During this time window, the Airflow team is able to get Airflow set up to be able to communicate with everything in the production environment. Now that that is done, they will start working with the dbt team to learn how to tie things together.  

Keeping track of time, that is eight weeks with no new projects for the business (limited value)

Now that Terraform is set up, the scripts must be broken apart and set up such that terraform only does the schemas, data structures, supporting objects in the database, and security roles covering all objects in the database. They start the migration process and over the following four weeks get everything migrated to Terraform with no outage, and no interference with production.  

Keeping track of time, that is twelve weeks with no new projects for the business (limited value)

In the meantime, the other four data engineers are well on their way to learning dbt. While the Terraform team is learning that, this team is learning dbt and modifying the approach to follow dbt best practices. It takes a few weeks (let us say 4) of trial and error to learn how to convert their stored procedures to the dbt approach. Since this team must wait for the infrastructure components before they can start making production changes, the long pole in the tent becomes the Terraform migration. The next steps do not start until that is complete.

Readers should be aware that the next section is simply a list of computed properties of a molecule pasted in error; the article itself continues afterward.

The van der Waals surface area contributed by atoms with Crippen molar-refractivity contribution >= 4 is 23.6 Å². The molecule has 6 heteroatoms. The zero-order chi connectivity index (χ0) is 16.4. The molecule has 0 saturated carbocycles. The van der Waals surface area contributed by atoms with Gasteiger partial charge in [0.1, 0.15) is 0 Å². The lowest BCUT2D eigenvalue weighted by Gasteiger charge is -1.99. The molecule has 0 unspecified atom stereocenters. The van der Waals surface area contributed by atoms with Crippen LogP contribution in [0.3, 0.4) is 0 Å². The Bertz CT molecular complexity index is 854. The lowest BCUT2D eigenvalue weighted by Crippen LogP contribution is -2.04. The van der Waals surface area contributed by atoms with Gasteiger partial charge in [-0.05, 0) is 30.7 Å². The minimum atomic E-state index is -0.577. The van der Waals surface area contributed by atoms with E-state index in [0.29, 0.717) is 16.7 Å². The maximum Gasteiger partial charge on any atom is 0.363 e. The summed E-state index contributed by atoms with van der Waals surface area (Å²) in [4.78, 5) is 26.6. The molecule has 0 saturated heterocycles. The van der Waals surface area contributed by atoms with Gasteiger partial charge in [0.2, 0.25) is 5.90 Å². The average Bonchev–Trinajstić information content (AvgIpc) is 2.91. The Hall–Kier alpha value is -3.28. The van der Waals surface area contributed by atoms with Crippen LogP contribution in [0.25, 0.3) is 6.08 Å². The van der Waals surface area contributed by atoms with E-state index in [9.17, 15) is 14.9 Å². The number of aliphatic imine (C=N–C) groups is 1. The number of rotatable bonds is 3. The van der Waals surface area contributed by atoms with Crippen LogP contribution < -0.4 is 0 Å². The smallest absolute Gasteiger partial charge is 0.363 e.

Finally, the dbt team is ready to start to deploy these new scripts to production. They disable the scripts that have been running and enable the dbt processes that are running in airflow. All six people work together to get the Airflow orchestration of dbt to work together. And they pull it off! Dbt and Airflow are now deployed in production with no outage, and no interference with production. This entire process only takes three weeks.